Wound from the Mouth of a Wound
A Book Marks “Most Anticipated Poetry Collection of Fall/Winter 2020”
“Some girls are not made,” torrin a. greathouse writes, “but spring from the dirt.” Guided by a devastatingly precise hand, Wound from the Mouth of a Wound—selected by Aimee Nezhukumatathil as the winner of the 2020 Ballard Spahr Prize for Poetry—challenges a canon that decides what shades of beauty deserve to live in a poem. greathouse celebrates “buckteeth & ulcer.” She odes the pulp of a bedsore. She argues that the vestigial is not devoid of meaning, and in kinetic and vigorous language, she honors bodies the world too often wants dead.
These poems ache, but they do not surrender. They bleed, but they spit the blood in our eyes. Their imagery pulses on the page, fractal and fluid, blooming in a medley of forms: broken essays, haibun born of erasure, a sonnet meant to be read in the mirror. greathouse’s poetry demands more of language and those who wield it. “I’m still learning not to let a stranger speak / me into a funeral.”
Concrete and evocative, Wound from the Mouth of a Wound is a testament to persistence, even when the body is not allowed to thrive. greathouse—elegant, vicious, “a one-girl armageddon” draped in crushed velvet—teaches us that fragility is not synonymous with flaw.
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Praise and Prizes
“In [greathouse's] debut, they so brilliantly render emotion and empowerment in the context of transness, disability, and art that it leaves the reader breathless. There is a dazzling deftness to greathouse’s simultaneous construction and destruction of poems, bodies, life, that makes this collection unforgettable.”
“Wound from the Mouth of a Wound is a remarkable excavation, multi-tasking in the best and most unforgettable ways. This collection attends to both beauty and ‘the ugly of my tongue / lolling serpent curled in the slick of my jaw’—serving up visionary mediations and diagramming maps across the galaxy of a body, all while looking out for others as guide or oracle. In these pages, the fragments and fusion of public and private desires dig into exhilarating terrain I didn’t quite realize I had been thirsty for all along. The everlasting and intimate result of this book feels like we’re holding a small thunderstorm in our hands.”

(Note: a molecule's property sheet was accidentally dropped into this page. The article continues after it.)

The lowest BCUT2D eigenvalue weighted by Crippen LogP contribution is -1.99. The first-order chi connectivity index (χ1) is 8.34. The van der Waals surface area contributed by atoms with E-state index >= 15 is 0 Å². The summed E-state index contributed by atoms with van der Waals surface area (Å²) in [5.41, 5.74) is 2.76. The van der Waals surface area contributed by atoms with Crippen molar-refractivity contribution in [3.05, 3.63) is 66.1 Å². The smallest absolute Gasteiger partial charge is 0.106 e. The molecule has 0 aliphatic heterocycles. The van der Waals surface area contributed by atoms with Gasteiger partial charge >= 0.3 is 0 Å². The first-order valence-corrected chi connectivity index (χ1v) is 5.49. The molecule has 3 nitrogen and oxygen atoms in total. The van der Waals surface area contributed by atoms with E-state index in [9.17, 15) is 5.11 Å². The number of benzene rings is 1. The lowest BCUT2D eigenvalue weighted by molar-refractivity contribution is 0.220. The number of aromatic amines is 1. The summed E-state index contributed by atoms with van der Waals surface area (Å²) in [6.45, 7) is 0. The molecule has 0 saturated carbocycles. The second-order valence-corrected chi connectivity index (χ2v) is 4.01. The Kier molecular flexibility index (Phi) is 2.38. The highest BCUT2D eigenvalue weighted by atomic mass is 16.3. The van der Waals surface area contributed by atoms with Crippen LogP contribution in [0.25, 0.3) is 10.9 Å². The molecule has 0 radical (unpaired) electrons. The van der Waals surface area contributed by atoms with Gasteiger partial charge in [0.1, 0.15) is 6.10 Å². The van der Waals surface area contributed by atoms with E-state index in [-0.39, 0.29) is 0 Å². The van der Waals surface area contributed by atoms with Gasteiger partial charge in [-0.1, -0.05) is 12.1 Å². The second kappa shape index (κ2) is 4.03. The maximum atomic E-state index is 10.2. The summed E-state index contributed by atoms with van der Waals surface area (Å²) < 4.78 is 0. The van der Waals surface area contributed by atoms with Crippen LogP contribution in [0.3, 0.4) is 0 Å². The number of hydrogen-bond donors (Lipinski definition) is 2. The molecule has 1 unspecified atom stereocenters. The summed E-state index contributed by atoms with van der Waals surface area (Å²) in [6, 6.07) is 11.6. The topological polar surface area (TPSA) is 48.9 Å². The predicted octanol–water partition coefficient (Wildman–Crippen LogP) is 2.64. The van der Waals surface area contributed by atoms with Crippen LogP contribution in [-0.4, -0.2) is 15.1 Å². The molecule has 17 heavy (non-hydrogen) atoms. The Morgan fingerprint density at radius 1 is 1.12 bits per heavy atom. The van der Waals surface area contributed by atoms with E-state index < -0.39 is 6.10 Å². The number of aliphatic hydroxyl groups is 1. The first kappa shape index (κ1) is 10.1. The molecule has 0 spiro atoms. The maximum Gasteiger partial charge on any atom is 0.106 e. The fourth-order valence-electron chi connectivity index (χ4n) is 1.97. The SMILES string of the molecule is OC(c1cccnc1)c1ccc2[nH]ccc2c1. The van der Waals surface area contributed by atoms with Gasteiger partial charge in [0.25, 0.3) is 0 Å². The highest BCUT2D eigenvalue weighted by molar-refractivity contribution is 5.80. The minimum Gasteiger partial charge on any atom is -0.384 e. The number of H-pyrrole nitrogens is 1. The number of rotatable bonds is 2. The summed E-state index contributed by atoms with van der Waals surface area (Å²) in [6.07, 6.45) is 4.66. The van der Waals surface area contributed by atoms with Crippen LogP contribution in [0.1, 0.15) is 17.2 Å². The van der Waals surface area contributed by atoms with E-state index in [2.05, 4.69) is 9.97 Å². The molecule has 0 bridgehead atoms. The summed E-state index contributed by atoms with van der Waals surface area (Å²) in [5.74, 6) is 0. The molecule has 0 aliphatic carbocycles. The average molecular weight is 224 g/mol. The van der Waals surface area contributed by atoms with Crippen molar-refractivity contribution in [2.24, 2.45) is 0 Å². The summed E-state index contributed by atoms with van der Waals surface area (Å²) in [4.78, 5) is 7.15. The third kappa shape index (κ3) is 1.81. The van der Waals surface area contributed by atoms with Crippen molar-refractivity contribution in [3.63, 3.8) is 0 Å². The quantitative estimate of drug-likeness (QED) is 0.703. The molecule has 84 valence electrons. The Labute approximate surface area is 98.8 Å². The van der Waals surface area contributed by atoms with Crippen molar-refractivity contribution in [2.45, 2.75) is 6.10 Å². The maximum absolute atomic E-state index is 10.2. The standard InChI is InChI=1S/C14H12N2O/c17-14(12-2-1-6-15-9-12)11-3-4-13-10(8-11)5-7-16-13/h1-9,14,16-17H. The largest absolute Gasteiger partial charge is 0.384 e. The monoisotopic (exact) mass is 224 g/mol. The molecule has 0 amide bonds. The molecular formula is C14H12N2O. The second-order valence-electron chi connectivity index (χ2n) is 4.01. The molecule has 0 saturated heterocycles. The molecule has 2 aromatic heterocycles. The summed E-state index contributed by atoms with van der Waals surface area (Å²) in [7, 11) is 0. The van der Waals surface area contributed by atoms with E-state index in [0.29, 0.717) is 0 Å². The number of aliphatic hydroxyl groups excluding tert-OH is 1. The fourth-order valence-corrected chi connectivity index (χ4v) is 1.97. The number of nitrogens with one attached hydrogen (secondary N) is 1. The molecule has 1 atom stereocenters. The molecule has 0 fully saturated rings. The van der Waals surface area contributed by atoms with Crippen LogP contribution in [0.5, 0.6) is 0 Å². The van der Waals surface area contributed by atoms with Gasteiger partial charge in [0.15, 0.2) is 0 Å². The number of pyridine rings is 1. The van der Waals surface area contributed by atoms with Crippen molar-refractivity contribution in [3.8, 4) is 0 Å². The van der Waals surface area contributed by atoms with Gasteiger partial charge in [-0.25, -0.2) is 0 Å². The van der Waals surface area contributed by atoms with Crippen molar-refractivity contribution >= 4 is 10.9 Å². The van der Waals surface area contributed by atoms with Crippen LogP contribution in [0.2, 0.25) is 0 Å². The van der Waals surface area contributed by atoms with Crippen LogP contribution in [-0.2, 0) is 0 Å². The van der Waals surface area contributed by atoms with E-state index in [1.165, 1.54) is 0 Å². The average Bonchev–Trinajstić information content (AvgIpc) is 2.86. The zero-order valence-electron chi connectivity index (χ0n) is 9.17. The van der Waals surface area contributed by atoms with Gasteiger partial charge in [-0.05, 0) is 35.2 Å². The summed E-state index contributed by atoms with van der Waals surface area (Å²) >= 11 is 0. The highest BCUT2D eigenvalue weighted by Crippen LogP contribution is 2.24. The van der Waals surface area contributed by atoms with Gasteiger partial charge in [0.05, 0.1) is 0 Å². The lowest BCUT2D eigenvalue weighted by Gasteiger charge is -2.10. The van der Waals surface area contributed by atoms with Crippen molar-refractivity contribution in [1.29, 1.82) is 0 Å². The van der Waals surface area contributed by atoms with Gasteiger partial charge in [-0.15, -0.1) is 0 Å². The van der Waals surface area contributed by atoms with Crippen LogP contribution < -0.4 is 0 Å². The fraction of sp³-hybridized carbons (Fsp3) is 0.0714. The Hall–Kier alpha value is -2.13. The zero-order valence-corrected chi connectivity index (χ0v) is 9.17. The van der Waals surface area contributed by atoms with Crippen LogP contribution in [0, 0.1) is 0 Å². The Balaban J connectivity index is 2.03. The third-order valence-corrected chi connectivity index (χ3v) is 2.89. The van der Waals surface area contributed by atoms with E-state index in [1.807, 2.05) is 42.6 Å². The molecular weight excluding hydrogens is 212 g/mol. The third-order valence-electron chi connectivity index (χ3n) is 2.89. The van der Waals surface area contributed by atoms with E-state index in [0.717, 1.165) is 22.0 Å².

“Wound from the Mouth of a Wound is a brilliant, necessary book, yes. But why? Because it proposes a poetics wherein lyricism and violence are shown together on the same page, often in the same image. This showing is painful, and very beautiful. This showing is ‘poverty inventing new magics,’ finding ‘so many methods to tend this garden / of salted flesh’; this steady gaze tells us exactly how it is: how beauty and terror enter our lives, each day: ‘A palm full of garlic cloves. / A flight of headless doves.’ What does it mean to live in a body? To suffer in this late empire? What does it mean to survive and offer a song? I say Wound from the Mouth of a Wound is a brilliant and necessary book because it does all of this, yes—with intimacy, with honesty, with precision. torrin a. greathouse is an inimitable, endlessly compelling poet.”
“Wound from the Mouth of the Wound is an unbridled, luminescent curation of a body-mind as it bends and challenges time, upbringing, and power. Glorious as it is revealing, greathouse’s poetry cultivates Trans revelation, calling upon each stanza with stunning force and meticulous attention. Dear readers, this work isn’t just about chronic pain, the families we leave behind, or even how a body becomes, she reminds us, ‘Even in the harshest season, / we survive. We bloom forever / where we are told we don’t belong.’ I am thrilled by this unabashed debut. Consider this book is salve where the aches aren’t exactly specific and yet everywhere. Consider how this book interlaces human connection and catalogues tenacity and imagination, beyond flesh, beyond any doctor’s stethoscope. If you are a kid unloved no matter what checkbox you’re forced to fill, if you want to feel like a constellation, the exploratory grace and vastness of it, torrin a. greathouse will keep you reading, keep you alive.”